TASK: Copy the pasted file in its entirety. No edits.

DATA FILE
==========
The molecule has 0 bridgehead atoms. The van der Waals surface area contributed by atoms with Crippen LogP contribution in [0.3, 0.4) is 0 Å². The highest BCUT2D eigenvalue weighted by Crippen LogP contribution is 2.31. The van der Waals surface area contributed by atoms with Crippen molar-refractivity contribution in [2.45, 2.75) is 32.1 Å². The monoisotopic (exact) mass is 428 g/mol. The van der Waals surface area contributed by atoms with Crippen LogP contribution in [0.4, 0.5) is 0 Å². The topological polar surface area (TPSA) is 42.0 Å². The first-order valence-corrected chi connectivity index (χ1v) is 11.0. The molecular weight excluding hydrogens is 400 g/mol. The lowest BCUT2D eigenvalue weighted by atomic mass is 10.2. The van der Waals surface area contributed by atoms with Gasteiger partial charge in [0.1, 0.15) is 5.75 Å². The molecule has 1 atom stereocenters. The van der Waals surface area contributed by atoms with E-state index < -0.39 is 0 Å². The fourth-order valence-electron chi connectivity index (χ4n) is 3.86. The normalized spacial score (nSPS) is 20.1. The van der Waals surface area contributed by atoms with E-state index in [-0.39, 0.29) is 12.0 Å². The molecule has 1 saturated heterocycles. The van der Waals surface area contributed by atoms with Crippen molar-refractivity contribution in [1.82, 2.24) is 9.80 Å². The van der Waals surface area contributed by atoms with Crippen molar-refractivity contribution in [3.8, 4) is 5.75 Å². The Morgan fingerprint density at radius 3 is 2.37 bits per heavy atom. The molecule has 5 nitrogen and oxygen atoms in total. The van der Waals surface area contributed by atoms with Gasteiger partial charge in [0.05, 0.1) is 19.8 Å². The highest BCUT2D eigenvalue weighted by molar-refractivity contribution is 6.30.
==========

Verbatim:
The molecule has 0 bridgehead atoms. The van der Waals surface area contributed by atoms with Crippen LogP contribution in [0.3, 0.4) is 0 Å². The highest BCUT2D eigenvalue weighted by Crippen LogP contribution is 2.31. The van der Waals surface area contributed by atoms with Crippen molar-refractivity contribution in [2.45, 2.75) is 32.1 Å². The monoisotopic (exact) mass is 428 g/mol. The van der Waals surface area contributed by atoms with Crippen LogP contribution in [0.4, 0.5) is 0 Å². The topological polar surface area (TPSA) is 42.0 Å². The first-order valence-corrected chi connectivity index (χ1v) is 11.0. The molecular weight excluding hydrogens is 400 g/mol. The lowest BCUT2D eigenvalue weighted by atomic mass is 10.2. The van der Waals surface area contributed by atoms with Gasteiger partial charge in [0.1, 0.15) is 5.75 Å². The molecule has 1 atom stereocenters. The van der Waals surface area contributed by atoms with E-state index < -0.39 is 0 Å². The fourth-order valence-electron chi connectivity index (χ4n) is 3.86. The normalized spacial score (nSPS) is 20.1. The van der Waals surface area contributed by atoms with E-state index in [-0.39, 0.29) is 12.0 Å². The molecule has 1 saturated heterocycles. The van der Waals surface area contributed by atoms with Crippen molar-refractivity contribution in [1.82, 2.24) is 9.80 Å². The van der Waals surface area contributed by atoms with Crippen molar-refractivity contribution in [3.8, 4) is 5.75 Å². The Morgan fingerprint density at radius 3 is 2.37 bits per heavy atom. The molecule has 5 nitrogen and oxygen atoms in total. The van der Waals surface area contributed by atoms with Gasteiger partial charge in [0.05, 0.1) is 19.8 Å². The highest BCUT2D eigenvalue weighted by molar-refractivity contribution is 6.30.